As mentioned in the challenges a lot of Enterprise Mobility relies on new rapidly changing technology. People often ask me why they should invest in product Y when last week product X was the next big thing. This is similar discussion that many people have around choosing a new mobile phone. Should I wait for the next model? This is another reason why that business case is so important. With an understanding of the drivers and benefits areas you can feel confident in making a decision that will archive your business goals. NASA doesn’t pick the latest mobile technology to go into their mars lander programme. They have a list of requirements and the pick the best fit for these requirements within their budget constraints.
Of course there are a number of technical solutions to mobilising an enterprise so if the technology is new to you consider some of the following:
- Industry events (get some insight, network, and talk to experts)
- Similar non-competitive companies (perhaps another geography)
- Web & Social (plenty of people willing to help)
- Existing partner network (your solutions partners may have expertise)
- Research firms (such as Gartner or the newer crowd sourcing alternatives)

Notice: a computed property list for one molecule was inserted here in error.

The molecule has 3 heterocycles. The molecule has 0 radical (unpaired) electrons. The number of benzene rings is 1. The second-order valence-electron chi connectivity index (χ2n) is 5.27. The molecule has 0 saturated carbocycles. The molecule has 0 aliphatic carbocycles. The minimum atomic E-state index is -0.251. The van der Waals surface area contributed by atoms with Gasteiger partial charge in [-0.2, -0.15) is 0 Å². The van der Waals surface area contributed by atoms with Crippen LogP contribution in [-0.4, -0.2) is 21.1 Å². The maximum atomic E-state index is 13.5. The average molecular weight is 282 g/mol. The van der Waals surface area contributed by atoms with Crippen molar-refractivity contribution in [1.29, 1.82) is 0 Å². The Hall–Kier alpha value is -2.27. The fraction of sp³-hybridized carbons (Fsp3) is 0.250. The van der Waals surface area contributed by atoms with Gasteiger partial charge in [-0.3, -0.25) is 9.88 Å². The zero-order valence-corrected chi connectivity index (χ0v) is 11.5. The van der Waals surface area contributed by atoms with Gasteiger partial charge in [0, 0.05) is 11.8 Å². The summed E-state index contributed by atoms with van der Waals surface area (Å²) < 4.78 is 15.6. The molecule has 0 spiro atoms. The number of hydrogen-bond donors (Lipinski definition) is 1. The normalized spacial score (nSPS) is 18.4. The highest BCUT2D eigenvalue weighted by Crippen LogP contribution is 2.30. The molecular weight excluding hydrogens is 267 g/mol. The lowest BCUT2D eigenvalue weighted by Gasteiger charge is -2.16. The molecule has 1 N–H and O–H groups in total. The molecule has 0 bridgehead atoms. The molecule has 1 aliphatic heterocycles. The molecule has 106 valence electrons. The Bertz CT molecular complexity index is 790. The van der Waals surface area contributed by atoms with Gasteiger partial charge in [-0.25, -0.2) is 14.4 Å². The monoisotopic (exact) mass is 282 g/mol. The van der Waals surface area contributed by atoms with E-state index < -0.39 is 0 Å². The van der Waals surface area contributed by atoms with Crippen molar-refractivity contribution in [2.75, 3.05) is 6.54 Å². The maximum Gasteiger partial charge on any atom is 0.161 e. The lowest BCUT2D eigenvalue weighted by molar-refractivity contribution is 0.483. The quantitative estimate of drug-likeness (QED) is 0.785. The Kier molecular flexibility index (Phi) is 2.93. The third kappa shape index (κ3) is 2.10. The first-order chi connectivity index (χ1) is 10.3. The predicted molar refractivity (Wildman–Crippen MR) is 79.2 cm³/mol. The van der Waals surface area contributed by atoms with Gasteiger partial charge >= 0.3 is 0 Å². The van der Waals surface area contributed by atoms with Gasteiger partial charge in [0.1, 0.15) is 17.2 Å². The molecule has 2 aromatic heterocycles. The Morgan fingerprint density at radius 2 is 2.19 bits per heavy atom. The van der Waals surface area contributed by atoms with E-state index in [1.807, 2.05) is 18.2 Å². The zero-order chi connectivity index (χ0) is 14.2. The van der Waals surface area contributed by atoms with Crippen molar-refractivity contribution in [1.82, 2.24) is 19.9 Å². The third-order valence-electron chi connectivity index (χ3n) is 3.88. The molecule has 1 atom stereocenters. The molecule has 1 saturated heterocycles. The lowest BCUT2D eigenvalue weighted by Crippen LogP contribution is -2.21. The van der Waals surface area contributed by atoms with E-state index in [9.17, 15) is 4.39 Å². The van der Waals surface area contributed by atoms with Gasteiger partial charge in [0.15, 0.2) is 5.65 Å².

- Back end connectivity (ensure your technology integrates)
- In house talents (mobility is an exciting area for many people)
- Platform or point solution (does your case allow for future expansion)
The realisation phase of a mobile journey is where the rubber hits the road. The scope of this phase can vary widely depending on the business case, the product selected, and the implementation approach. Ensure that before too much rubber has hit the road all involved parties agree on the way forward. There maybe a big difference between leveraging an existing cloud solution and a more traditional waterfall driven software project. Regardless of how agile (or not) the project is each will (or should) have a a degree of:
During realisation is of course a key time to be referring back to that business case and most specifically the requirements. Oh and if you're looking for a great result never forget the importance of business and IT change management.
SupportOne of the easiest traps to fall into is to leave support to the end of the journey. It's important that support and supportability requirements are baked into the business case. Supporting mobile applications and hardware has a couple of added complexities that traditional desktop support may not have to contend with:
- Unreliable communications
- Bleeding edge technology
- Frequent change
- Many layered fault determination
If you have considered support up front then hopefully you have a solution that includes tools to empower your users and the support team. Finally a couple of points on the importance of baking Change Management into the entire journey. From an IT sense consider how to handle software/hardware updates and the impact of change to other systems. From a business perspective consider the people, the process, and how mobility changes the game.